A Shared Vision for the Sava River

The tremendous importance of the Sava River and its floodplains in supporting the protection of biodiversity was agreed on at the international IUCN conference “Towards a Shared Vision for the Sava River”.

Sava River, Slovenia Photo: Phil McIver via Flickr

Representatives of the governments of the Sava countries along with national, regional and international organisations generated a key message for the future sustainable management of the Sava River and the protection of its biological and landscape diversity. The representatives underlined the importance the Sava River has for the livelihoods along the River. The recognition of the values of the Sava River floodplains and a shared vision on its future moves the Sava countries closer to the elaboration of the integrated Sava River Basin Management Plan and improved transboundary cooperation.

The Sava basin is one of the most significant reservoirs of biodiversity in the Pannonian part of Europe. It comprises exceptionally important habitats which shelter many globally rare and threatened animal and plant species including the water shamrock, waterwheel, Eurasian spoonbill, and the white-tailed eagle. A rare example of a river with intact floodplains, the Sava encompasses highly valuable cultural landscapes formed by traditional land-use patterns (eg. Lonjsko polje, Odransko polje, Gajna, Bardaca, Zasavica).

“The Sava River hosts abundant biodiversity, but what we have to remember is that conservation of that biodiversity largely depends on supporting traditional forms of land use such as grazing and mowing. These traditional land use practices are also beneficial to local communities by supporting their livelihoods“, said Boris Erg, Director of IUCN Programme Office for South-Eastern Europe. “This international conference brought together national and international audience concerned for the future of the Sava and sharing an interest in the management of the river and its floodplains for the benefits of nature and local communities.”

The project “Protection of Biodiversity of the Sava River Basin Floodplains”, whose findings were presented at the conference, identified 51 sites in the 4 Sava countries as the core areas for creation of an ecological network in compliance with the EU Birds and Habitats Directives. While Slovenia has designated its Natura 2000 sites, in Croatia the development of Natura 2000 sites is an on-going process. Serbia is currently developing an Emerald Network as a basis for the future ecological network, while in Bosnia and Herzegovina there is a strong intention to designate new protected areas along the Sava River as a basis for the future network. Around 100 participants at the conference representing decision makers, different sectors such as conservation, agriculture, water management, forestry, and civil society agreed that the Sava floodplains represent unique reservoir of biodiversity and landscape features at the regional scale worth to be preserved and managed in an integrated and wise manner.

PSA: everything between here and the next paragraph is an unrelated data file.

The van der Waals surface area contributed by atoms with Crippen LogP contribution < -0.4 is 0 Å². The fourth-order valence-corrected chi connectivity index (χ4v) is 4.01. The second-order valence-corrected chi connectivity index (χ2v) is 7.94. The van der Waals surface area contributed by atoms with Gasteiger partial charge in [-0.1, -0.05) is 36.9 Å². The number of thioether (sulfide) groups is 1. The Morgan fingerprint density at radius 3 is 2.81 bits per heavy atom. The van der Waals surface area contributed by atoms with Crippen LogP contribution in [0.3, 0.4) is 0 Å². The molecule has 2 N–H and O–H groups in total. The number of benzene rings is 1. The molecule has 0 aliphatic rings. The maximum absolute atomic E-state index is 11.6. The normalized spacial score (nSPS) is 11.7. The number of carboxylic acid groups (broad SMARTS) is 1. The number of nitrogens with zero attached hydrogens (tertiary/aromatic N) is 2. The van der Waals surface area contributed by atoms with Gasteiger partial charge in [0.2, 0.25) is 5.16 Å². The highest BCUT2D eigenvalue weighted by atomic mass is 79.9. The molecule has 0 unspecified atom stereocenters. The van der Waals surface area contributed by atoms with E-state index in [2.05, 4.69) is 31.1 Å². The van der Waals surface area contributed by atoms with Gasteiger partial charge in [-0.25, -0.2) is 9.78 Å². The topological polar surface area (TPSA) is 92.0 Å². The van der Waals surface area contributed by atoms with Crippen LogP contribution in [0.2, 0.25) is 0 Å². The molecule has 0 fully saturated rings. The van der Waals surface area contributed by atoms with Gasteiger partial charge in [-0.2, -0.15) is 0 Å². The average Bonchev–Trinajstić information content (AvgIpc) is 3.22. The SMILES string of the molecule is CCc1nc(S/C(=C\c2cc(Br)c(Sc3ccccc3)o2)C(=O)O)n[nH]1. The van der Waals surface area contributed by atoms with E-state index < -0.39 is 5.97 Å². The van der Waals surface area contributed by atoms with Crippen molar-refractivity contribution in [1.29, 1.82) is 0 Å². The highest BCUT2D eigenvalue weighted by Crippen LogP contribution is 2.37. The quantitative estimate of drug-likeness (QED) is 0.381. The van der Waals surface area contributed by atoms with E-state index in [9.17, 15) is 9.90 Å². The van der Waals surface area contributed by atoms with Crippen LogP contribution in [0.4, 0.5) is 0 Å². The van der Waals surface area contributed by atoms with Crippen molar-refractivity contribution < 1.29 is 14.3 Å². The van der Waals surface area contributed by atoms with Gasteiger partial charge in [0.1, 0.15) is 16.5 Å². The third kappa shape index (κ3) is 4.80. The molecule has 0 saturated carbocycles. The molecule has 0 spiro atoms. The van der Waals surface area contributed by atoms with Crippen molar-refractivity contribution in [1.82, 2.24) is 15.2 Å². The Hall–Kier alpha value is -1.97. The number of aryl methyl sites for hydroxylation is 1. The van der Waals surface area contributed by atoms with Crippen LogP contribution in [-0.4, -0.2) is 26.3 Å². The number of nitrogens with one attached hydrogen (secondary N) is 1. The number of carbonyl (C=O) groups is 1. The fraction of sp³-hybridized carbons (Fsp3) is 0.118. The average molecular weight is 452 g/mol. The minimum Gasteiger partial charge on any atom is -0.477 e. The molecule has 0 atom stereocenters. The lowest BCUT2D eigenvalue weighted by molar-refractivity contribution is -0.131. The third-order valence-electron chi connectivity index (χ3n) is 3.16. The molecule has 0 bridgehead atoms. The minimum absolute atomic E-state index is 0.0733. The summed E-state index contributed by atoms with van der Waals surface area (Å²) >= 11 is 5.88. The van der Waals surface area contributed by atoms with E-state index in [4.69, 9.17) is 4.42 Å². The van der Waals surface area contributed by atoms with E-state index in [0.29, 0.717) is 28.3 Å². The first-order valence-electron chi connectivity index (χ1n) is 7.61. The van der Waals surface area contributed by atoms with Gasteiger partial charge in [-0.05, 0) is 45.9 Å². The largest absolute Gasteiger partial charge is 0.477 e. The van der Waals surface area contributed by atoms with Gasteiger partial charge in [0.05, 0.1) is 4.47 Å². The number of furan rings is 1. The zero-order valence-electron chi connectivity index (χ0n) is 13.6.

“The ecological networks are extremely important for enabling easier movement of species and reducing the habitat fragmentation created by human activity, which is one of the key successes to safeguarding species and their distribution”, underlines Lubomira Vavrova, Biodiversity Officer at the IUCN Programme Office for South-Eastern Europe.

“One of the key challenges for the Sava River management is to reconcile its economic development with protection and sustainable use of biological and landscape diversity. The project was developed to ensure integration of conservation objectives into the management of the Sava River, while the international conference followed the same principle by enabling different sectors (agriculture, water management, forestry, nature conservation, tourism) to have fruitful discussions and develop a shared vision”, said Henk Zingstra, Senior Adviser at Wageningen International.

IUCN was one of the initiators of the project jointly with Wageningen International and Orbicon, which was implemented by key institutions from the Sava River countries - the State Institute for Nature Protection (Croatia),  the Center for Ecology and Natural Resources of the Faculty of Science in Sarajevo, the Agricultural Institute of the Republic of Srpska, the Institute for Nature Conservation of Serbia, and the Institute of the Republic of Slovenia for Nature Conservation, and supported through the EU LIFE III financial instrument. 

For further information

Boris Erg, Director, IUCN Programme Office for South-Eastern Europe, +381 11 2272 411, Boris.erg@iucn.org


Work area: 
South-Eastern Europe 
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